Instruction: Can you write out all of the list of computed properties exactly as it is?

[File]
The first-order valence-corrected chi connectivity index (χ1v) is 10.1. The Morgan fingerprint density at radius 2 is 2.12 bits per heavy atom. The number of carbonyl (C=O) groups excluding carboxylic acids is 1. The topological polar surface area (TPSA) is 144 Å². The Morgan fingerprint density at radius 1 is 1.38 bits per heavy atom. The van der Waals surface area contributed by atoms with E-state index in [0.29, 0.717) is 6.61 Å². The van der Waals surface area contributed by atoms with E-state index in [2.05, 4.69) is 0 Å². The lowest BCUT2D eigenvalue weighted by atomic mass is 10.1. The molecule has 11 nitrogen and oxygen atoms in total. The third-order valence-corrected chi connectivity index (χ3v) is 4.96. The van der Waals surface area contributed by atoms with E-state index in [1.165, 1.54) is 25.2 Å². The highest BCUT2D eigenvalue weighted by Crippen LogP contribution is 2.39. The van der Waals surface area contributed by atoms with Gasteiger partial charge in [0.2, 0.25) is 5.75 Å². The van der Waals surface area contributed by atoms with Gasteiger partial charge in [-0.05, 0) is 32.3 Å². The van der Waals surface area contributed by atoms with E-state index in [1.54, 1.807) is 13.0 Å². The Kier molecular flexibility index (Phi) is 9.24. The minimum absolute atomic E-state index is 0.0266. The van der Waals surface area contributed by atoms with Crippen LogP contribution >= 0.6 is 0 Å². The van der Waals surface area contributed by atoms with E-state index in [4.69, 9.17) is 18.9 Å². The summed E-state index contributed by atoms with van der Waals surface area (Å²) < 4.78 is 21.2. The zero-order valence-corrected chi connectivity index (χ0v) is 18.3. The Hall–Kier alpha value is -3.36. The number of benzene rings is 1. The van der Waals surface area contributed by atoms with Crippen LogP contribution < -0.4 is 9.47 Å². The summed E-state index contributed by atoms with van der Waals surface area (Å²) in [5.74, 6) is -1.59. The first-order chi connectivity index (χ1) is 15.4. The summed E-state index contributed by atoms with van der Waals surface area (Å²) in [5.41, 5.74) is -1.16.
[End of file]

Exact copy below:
The first-order valence-corrected chi connectivity index (χ1v) is 10.1. The Morgan fingerprint density at radius 2 is 2.12 bits per heavy atom. The number of carbonyl (C=O) groups excluding carboxylic acids is 1. The topological polar surface area (TPSA) is 144 Å². The Morgan fingerprint density at radius 1 is 1.38 bits per heavy atom. The van der Waals surface area contributed by atoms with E-state index in [0.29, 0.717) is 6.61 Å². The van der Waals surface area contributed by atoms with E-state index in [2.05, 4.69) is 0 Å². The lowest BCUT2D eigenvalue weighted by atomic mass is 10.1. The molecule has 11 nitrogen and oxygen atoms in total. The third-order valence-corrected chi connectivity index (χ3v) is 4.96. The van der Waals surface area contributed by atoms with E-state index in [1.165, 1.54) is 25.2 Å². The highest BCUT2D eigenvalue weighted by Crippen LogP contribution is 2.39. The van der Waals surface area contributed by atoms with Gasteiger partial charge in [0.2, 0.25) is 5.75 Å². The van der Waals surface area contributed by atoms with Gasteiger partial charge in [-0.05, 0) is 32.3 Å². The van der Waals surface area contributed by atoms with E-state index in [1.54, 1.807) is 13.0 Å². The Kier molecular flexibility index (Phi) is 9.24. The minimum absolute atomic E-state index is 0.0266. The van der Waals surface area contributed by atoms with Crippen LogP contribution >= 0.6 is 0 Å². The van der Waals surface area contributed by atoms with E-state index in [4.69, 9.17) is 18.9 Å². The summed E-state index contributed by atoms with van der Waals surface area (Å²) < 4.78 is 21.2. The zero-order valence-corrected chi connectivity index (χ0v) is 18.3. The Hall–Kier alpha value is -3.36. The number of benzene rings is 1. The van der Waals surface area contributed by atoms with Crippen LogP contribution < -0.4 is 9.47 Å². The summed E-state index contributed by atoms with van der Waals surface area (Å²) in [5.74, 6) is -1.59. The first-order chi connectivity index (χ1) is 15.4. The summed E-state index contributed by atoms with van der Waals surface area (Å²) in [5.41, 5.74) is -1.16.